Anyone who has been a substitute teacher knows the moment of panic when you are asked to sub last-minute. Emergency substitutes have a special kind of super-power. My go-to was always printed activity sheets for elementary students, but what if there was a better option? I’m here to tell you, there is!
After leaving teaching to pursue other interests, I started working at Learning.com and quickly realized how perfect our curriculum would be for substitute teachers. As a sub, I was always looking for activities that would provide asynchronous learning, didn’t require a lot of background knowledge or prep time, and that met state and national standards. Our curriculum at Learning.com fits the bill. Besides being grade-specific, synching with classroom LSM systems, and requiring no teacher-lead instruction, our curriculum is fun for students.
Here are some tips for acing last-minute sub plans:
Read out loud. You’d be surprised how many older students loved it when I read out loud to them. It can be a novelty as children get older to be read to, so pulling this simple trick out of your pocket at the end of a busy day or after lunch when everyone needs to relax is perfect.
Improvise and have a sense of humor. Be honest with the class, in an age-appropriate way of course. If you took the job just a few minutes before the bell rang, let them know! Kids are more understanding than adults give them credit for sometimes.
Introduce yourself to the teachers nearby. This was by far the tip that made me the most successful as a sub. Teachers are a friendly bunch of people and know first-hand how tough overseeing a classroom can be. Knowing a few of the teachers in nearby classrooms can come in handy when you have a quick question, an emergency or even just need to know where the nearest restroom is!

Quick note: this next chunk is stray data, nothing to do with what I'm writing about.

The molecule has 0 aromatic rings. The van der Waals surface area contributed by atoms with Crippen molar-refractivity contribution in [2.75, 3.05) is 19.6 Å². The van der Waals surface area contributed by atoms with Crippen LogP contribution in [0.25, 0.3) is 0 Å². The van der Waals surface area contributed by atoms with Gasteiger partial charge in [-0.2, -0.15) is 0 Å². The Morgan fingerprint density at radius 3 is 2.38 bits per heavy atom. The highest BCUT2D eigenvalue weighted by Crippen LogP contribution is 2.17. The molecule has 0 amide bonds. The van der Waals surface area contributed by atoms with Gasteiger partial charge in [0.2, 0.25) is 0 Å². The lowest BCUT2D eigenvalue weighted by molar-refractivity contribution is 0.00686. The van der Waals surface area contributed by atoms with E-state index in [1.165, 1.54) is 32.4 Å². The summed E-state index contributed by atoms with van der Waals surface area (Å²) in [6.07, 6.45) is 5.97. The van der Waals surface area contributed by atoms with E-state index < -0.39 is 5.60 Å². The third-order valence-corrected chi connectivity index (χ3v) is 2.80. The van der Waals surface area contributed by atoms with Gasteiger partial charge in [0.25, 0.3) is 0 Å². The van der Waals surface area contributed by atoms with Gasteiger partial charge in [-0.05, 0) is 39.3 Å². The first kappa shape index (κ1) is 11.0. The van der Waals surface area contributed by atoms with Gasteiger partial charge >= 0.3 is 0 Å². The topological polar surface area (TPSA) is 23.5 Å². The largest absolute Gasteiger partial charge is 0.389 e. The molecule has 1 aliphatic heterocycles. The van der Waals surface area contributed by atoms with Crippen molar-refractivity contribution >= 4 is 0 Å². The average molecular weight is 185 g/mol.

Last, but not least, a web-based back-up plan. Students love to get on their devices, so what better way to pass the time than with a little online lesson! There are a ton of great online tools for teachers these days, but none of them make it easier to provide grade-specific, asynchronous, standards-aligned, digital literacy curriculum to students than Learning.com. For districts that already have Learning.com, making login information available to subs is a great way to set them up for success. If you’re interested in learning more, sign up for a free trail here!
Breanna Blanton, MBA, is Learning.com’s Associate Product Marketing Manager. She was previously a student teacher in a 2nd grade classroom and a substitute teacher for Elementary students in Washington public schools.